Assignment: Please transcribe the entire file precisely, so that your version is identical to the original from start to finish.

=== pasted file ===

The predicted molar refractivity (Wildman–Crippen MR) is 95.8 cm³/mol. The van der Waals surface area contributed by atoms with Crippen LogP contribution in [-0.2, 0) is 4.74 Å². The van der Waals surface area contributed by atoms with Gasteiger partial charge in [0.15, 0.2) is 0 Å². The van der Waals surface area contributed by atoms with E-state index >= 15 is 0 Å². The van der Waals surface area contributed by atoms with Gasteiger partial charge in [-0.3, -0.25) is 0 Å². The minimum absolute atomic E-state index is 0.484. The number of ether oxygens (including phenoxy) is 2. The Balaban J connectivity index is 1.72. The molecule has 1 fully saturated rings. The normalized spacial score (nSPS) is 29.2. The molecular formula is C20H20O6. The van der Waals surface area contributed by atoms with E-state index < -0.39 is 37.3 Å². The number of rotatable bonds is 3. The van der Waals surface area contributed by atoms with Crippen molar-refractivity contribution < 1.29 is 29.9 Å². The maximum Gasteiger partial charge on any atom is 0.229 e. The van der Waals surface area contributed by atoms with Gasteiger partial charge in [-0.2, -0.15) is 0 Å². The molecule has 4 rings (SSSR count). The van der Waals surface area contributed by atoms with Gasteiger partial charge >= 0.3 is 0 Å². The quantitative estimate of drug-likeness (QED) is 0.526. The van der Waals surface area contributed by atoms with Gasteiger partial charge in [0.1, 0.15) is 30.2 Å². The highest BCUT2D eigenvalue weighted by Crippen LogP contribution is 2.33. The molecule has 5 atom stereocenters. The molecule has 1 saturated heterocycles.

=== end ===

The predicted molar refractivity (Wildman–Crippen MR) is 95.8 cm³/mol. The van der Waals surface area contributed by atoms with Crippen LogP contribution in [-0.2, 0) is 4.74 Å². The van der Waals surface area contributed by atoms with Gasteiger partial charge in [0.15, 0.2) is 0 Å². The van der Waals surface area contributed by atoms with E-state index >= 15 is 0 Å². The van der Waals surface area contributed by atoms with Gasteiger partial charge in [-0.3, -0.25) is 0 Å². The minimum absolute atomic E-state index is 0.484. The number of ether oxygens (including phenoxy) is 2. The Balaban J connectivity index is 1.72. The molecule has 1 fully saturated rings. The normalized spacial score (nSPS) is 29.2. The molecular formula is C20H20O6. The van der Waals surface area contributed by atoms with E-state index < -0.39 is 37.3 Å². The number of rotatable bonds is 3. The van der Waals surface area contributed by atoms with Crippen molar-refractivity contribution < 1.29 is 29.9 Å². The maximum Gasteiger partial charge on any atom is 0.229 e. The van der Waals surface area contributed by atoms with Gasteiger partial charge in [-0.2, -0.15) is 0 Å². The molecule has 4 rings (SSSR count). The van der Waals surface area contributed by atoms with Gasteiger partial charge >= 0.3 is 0 Å². The quantitative estimate of drug-likeness (QED) is 0.526. The van der Waals surface area contributed by atoms with Gasteiger partial charge in [0.1, 0.15) is 30.2 Å². The highest BCUT2D eigenvalue weighted by Crippen LogP contribution is 2.33. The molecule has 5 atom stereocenters. The molecule has 1 saturated heterocycles.